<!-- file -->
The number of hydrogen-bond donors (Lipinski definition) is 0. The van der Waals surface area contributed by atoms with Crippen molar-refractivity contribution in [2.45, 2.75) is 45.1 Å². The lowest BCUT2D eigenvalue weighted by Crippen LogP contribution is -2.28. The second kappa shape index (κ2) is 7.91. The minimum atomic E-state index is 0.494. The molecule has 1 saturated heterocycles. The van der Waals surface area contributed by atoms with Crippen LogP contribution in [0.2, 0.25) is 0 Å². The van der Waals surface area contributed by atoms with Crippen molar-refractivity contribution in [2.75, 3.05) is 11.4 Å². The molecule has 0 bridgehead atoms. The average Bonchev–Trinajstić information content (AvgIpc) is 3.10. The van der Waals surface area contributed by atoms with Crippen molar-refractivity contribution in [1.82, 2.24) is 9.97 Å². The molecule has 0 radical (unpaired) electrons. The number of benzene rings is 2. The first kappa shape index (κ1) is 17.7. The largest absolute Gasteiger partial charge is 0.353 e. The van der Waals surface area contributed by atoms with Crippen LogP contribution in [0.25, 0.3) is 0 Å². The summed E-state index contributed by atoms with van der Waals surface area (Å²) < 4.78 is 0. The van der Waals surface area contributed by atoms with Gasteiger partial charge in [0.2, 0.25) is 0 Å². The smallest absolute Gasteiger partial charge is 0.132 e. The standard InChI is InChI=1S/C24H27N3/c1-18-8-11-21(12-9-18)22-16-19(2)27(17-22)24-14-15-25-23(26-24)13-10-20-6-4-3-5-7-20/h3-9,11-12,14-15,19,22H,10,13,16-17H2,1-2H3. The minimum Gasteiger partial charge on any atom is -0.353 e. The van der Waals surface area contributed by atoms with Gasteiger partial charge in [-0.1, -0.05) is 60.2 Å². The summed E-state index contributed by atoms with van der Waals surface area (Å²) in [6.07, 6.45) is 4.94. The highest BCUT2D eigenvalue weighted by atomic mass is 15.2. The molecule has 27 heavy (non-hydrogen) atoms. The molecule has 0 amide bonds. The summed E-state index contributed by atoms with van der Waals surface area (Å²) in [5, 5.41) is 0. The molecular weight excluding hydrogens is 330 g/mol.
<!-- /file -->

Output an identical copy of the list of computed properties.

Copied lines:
The number of hydrogen-bond donors (Lipinski definition) is 0. The van der Waals surface area contributed by atoms with Crippen molar-refractivity contribution in [2.45, 2.75) is 45.1 Å². The lowest BCUT2D eigenvalue weighted by Crippen LogP contribution is -2.28. The second kappa shape index (κ2) is 7.91. The minimum atomic E-state index is 0.494. The molecule has 1 saturated heterocycles. The van der Waals surface area contributed by atoms with Crippen LogP contribution in [0.2, 0.25) is 0 Å². The van der Waals surface area contributed by atoms with Crippen molar-refractivity contribution in [2.75, 3.05) is 11.4 Å². The molecule has 0 bridgehead atoms. The average Bonchev–Trinajstić information content (AvgIpc) is 3.10. The van der Waals surface area contributed by atoms with Crippen molar-refractivity contribution in [1.82, 2.24) is 9.97 Å². The molecule has 0 radical (unpaired) electrons. The number of benzene rings is 2. The first kappa shape index (κ1) is 17.7. The largest absolute Gasteiger partial charge is 0.353 e. The van der Waals surface area contributed by atoms with Crippen LogP contribution in [0.25, 0.3) is 0 Å². The summed E-state index contributed by atoms with van der Waals surface area (Å²) < 4.78 is 0. The van der Waals surface area contributed by atoms with Gasteiger partial charge in [0.2, 0.25) is 0 Å². The smallest absolute Gasteiger partial charge is 0.132 e. The standard InChI is InChI=1S/C24H27N3/c1-18-8-11-21(12-9-18)22-16-19(2)27(17-22)24-14-15-25-23(26-24)13-10-20-6-4-3-5-7-20/h3-9,11-12,14-15,19,22H,10,13,16-17H2,1-2H3. The minimum Gasteiger partial charge on any atom is -0.353 e. The van der Waals surface area contributed by atoms with Gasteiger partial charge in [-0.1, -0.05) is 60.2 Å². The summed E-state index contributed by atoms with van der Waals surface area (Å²) in [6.07, 6.45) is 4.94. The highest BCUT2D eigenvalue weighted by atomic mass is 15.2. The molecule has 27 heavy (non-hydrogen) atoms. The molecule has 0 amide bonds. The summed E-state index contributed by atoms with van der Waals surface area (Å²) in [5, 5.41) is 0. The molecular weight excluding hydrogens is 330 g/mol.